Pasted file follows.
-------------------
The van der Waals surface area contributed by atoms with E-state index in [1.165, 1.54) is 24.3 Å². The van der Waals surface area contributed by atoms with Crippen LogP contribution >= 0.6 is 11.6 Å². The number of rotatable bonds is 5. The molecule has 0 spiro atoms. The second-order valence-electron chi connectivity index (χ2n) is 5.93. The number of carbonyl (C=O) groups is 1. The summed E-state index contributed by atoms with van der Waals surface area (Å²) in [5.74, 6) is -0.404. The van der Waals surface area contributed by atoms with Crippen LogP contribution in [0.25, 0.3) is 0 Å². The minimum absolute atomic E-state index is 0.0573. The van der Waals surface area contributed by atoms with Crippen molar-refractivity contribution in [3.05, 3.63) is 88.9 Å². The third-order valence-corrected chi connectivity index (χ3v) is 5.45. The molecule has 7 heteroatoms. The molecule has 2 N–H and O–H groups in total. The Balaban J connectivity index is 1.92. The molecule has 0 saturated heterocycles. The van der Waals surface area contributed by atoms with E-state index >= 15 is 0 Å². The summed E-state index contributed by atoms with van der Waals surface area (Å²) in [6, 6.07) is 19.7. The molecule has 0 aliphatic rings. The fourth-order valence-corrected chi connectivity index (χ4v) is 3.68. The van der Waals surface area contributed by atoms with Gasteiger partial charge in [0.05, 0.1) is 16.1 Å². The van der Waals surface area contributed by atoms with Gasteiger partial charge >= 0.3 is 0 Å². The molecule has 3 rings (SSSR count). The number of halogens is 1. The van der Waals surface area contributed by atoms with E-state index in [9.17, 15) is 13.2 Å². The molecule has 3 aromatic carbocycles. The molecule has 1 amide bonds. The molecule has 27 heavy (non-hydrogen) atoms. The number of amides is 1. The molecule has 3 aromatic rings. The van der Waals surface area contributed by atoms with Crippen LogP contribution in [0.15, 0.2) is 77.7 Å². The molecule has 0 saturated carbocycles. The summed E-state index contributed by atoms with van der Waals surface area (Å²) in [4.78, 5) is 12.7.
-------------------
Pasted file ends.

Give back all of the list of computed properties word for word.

The van der Waals surface area contributed by atoms with E-state index in [1.165, 1.54) is 24.3 Å². The van der Waals surface area contributed by atoms with Crippen LogP contribution >= 0.6 is 11.6 Å². The number of rotatable bonds is 5. The molecule has 0 spiro atoms. The second-order valence-electron chi connectivity index (χ2n) is 5.93. The number of carbonyl (C=O) groups is 1. The summed E-state index contributed by atoms with van der Waals surface area (Å²) in [5.74, 6) is -0.404. The van der Waals surface area contributed by atoms with Crippen LogP contribution in [0.25, 0.3) is 0 Å². The minimum absolute atomic E-state index is 0.0573. The van der Waals surface area contributed by atoms with Crippen molar-refractivity contribution in [3.05, 3.63) is 88.9 Å². The third-order valence-corrected chi connectivity index (χ3v) is 5.45. The molecule has 7 heteroatoms. The molecule has 2 N–H and O–H groups in total. The Balaban J connectivity index is 1.92. The molecule has 0 saturated heterocycles. The van der Waals surface area contributed by atoms with E-state index >= 15 is 0 Å². The summed E-state index contributed by atoms with van der Waals surface area (Å²) in [6, 6.07) is 19.7. The molecule has 0 aliphatic rings. The fourth-order valence-corrected chi connectivity index (χ4v) is 3.68. The van der Waals surface area contributed by atoms with Gasteiger partial charge in [0.05, 0.1) is 16.1 Å². The van der Waals surface area contributed by atoms with Gasteiger partial charge >= 0.3 is 0 Å². The molecule has 3 rings (SSSR count). The number of halogens is 1. The van der Waals surface area contributed by atoms with E-state index in [9.17, 15) is 13.2 Å². The molecule has 3 aromatic carbocycles. The molecule has 1 amide bonds. The molecule has 27 heavy (non-hydrogen) atoms. The number of amides is 1. The molecule has 3 aromatic rings. The van der Waals surface area contributed by atoms with Crippen LogP contribution in [0.15, 0.2) is 77.7 Å². The molecule has 0 saturated carbocycles. The summed E-state index contributed by atoms with van der Waals surface area (Å²) in [4.78, 5) is 12.7.